Sapere aude: Dare to think on your own

22 07 2008

I remember as a kid my mother explaining to me that, in Japan, people referred to Korea as “cho-sen”, meaning “Land of morning calm”. Being a pain in the neck since my early years, I always wondered how one could possibly say “land of morning calm” using just two syllables – that’s when my mother gently suggested me to shut up🙂 .

Latin shares some of that hidden magic with Japanese and can also express a lot in a few words. Ad augusta per angusta, Caveat emptor and Urbi et orbe all seem to have this elastic semantic property. My favourite among the short Latin quotes is sapere aude, which mysteriously means “Dare to think on your own”.

In the last couple of years, I have read my fair share of business books (or at least portions of them, as I’m admittedly a lousy reader):

  • Get things done
  • The long tail
  • The world is flat
  • Wikinomics

and I’m currently reading:

  • Web 2.0: a strategy guide
  • Groundswell: Winning in a World Transformed by Social Technologies
  • Here comes everybody
  • Thinkertoys

While many things can be learned from those books, they are written in a way that can lead us to refer to them as gospels, and not simple sources of opinions.

Likewise, many times we see the use of blank statements disguised as common wisdom justifying policies or courses of action. Here are some that examples:

  • You can’t teach an old dog new tricks
  • Jack of all trades, master of none
  • Perception is reality

The real world is so much more complex than that. And I don’t mean to say I’m immune to that: from time to time I catch myself unconsciously trapped in that herd mentality. That’s why I enjoy to hear people who disagree with me, as they may be my only chance to snap out of it

If we have to choose a blank statement to adopt, I like this one better: “when everybody thinks alike, nobody thinks much”. If everything looks rosy and everybody is agreeing with you, think twice. And above it all, sapere aude.


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2 responses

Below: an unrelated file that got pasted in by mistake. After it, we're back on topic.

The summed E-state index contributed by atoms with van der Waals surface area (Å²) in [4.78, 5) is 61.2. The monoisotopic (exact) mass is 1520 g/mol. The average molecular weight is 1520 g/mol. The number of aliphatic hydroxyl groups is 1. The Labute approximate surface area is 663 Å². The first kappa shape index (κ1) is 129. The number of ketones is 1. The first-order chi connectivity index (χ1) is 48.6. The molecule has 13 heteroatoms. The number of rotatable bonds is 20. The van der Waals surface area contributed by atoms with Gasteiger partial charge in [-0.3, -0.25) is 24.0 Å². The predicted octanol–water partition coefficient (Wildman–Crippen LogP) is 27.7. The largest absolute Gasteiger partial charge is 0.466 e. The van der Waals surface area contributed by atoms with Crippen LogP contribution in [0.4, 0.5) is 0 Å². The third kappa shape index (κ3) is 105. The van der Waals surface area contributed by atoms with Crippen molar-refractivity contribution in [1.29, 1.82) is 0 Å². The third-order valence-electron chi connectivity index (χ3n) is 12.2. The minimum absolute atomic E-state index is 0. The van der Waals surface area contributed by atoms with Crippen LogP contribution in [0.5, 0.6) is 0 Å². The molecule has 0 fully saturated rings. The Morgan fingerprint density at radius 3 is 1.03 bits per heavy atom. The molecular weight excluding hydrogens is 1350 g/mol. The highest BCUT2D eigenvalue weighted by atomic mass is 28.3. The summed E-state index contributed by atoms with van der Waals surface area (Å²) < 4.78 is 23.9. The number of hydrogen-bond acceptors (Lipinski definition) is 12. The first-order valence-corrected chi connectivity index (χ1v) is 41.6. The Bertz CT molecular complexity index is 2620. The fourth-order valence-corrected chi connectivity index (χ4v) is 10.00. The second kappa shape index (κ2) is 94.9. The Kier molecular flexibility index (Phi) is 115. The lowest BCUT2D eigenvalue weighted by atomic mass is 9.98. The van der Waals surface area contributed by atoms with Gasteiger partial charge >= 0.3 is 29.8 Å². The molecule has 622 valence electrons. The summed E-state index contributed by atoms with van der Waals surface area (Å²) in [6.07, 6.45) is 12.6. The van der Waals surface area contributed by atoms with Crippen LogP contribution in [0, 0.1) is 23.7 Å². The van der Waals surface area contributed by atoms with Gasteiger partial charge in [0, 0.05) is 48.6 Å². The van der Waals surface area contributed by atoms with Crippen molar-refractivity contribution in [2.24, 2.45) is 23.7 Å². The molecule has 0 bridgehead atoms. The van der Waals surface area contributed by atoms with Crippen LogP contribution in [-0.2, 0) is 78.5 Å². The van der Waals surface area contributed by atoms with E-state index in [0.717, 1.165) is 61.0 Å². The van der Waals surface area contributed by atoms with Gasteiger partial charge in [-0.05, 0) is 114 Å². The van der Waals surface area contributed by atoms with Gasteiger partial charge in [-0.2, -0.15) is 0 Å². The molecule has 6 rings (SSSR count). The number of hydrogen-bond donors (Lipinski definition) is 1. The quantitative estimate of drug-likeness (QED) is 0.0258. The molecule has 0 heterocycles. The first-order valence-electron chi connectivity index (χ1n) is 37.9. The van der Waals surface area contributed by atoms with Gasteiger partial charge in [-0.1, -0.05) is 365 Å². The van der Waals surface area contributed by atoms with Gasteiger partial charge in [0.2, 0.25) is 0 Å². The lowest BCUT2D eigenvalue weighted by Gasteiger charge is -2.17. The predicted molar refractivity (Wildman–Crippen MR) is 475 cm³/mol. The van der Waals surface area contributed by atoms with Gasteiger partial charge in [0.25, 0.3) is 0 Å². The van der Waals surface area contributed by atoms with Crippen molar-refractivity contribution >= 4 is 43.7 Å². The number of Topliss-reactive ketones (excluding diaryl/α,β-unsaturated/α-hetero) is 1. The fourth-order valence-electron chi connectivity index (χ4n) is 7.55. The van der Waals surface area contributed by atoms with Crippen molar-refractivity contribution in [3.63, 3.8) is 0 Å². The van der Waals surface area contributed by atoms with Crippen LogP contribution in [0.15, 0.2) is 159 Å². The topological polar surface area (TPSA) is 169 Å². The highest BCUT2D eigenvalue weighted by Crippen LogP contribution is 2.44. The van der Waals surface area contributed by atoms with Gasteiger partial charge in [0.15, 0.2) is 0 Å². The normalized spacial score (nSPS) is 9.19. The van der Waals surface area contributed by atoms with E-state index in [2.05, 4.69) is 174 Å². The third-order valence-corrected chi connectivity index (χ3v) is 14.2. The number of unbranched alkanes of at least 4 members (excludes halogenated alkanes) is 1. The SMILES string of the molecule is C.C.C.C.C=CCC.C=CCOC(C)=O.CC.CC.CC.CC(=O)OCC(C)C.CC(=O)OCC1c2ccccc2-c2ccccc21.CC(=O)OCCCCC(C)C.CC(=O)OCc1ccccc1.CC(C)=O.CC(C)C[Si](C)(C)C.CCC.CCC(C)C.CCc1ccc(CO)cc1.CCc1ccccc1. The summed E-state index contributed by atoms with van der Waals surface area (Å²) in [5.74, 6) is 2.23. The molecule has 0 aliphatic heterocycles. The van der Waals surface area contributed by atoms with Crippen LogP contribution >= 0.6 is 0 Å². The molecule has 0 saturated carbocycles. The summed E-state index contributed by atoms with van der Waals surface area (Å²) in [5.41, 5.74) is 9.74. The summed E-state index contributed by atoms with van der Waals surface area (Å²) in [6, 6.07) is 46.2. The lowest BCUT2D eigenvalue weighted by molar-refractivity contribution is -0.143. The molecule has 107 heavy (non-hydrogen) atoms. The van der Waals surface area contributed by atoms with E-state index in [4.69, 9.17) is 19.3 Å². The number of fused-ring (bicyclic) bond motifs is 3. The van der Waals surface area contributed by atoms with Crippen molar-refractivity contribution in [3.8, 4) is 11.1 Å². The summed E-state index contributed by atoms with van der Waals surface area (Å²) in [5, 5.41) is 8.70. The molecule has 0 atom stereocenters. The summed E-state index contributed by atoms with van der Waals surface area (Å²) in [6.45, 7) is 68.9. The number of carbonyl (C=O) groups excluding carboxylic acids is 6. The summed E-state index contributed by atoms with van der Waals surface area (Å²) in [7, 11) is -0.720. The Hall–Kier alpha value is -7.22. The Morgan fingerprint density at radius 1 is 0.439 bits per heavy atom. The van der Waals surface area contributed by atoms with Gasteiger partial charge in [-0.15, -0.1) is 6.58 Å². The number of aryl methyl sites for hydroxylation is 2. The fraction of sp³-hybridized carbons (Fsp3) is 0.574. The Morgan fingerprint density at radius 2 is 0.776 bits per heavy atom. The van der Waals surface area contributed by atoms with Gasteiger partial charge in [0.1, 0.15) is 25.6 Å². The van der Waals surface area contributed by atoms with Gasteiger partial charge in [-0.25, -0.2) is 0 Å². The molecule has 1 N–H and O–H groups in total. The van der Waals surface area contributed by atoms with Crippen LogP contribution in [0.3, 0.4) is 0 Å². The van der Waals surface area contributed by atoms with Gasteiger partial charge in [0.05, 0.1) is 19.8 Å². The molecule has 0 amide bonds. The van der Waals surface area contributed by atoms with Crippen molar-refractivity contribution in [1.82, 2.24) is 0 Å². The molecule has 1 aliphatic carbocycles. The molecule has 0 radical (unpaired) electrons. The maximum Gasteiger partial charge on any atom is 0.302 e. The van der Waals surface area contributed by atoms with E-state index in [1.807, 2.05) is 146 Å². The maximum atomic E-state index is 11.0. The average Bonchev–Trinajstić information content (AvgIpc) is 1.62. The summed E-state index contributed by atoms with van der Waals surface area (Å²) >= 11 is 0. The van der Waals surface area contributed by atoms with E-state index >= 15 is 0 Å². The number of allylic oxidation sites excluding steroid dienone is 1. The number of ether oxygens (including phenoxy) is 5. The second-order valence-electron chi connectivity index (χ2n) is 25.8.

13 08 2008
Li

I know exactly why cho-sen can be translated to ‘land of morning calm’. I understand it because both Japanese and Koreans have their culture root in chinese. And the chinese name for korea (朝鲜) reads almost cho-sen in chinese pronunciation. These 2 chinese characters can be literally translated to be ‘morning’ and ‘fresh’, from which I can see the interpretation of ‘land of morning calm’, not a stretch at all.

In fact, just 2 weeks ago, I went to a korean restaurant, that had the chinese/kanji name of 朝鲜屋, which literally translates to korea house. All menu/patron/staff were korean, but the outside sign was in chinese/kanji. I highly recommend their pork bone potato stew. Yonge St, on east side, north of steels, south of hwy7.

21 09 2008
Aaron

Hey Li, thanks for shedding some light on the mystery of 2 syllables becoming such a long sentence in English.

You know, I like most of the international cuisine I have tried, but I’ve never really been into Korean food. I’m ok with kim-chee and also like some kind of omelet with vegetables that I had as a kid in some Korean get-togethers. Other than that, I can say that I’m closer to tolerating Korean food than actually enjoying it, but maybe it’s because I have not tried the right things or places. Next time I go up North on Yonge I’ll keep an eye for the Korean House place you mentioned.

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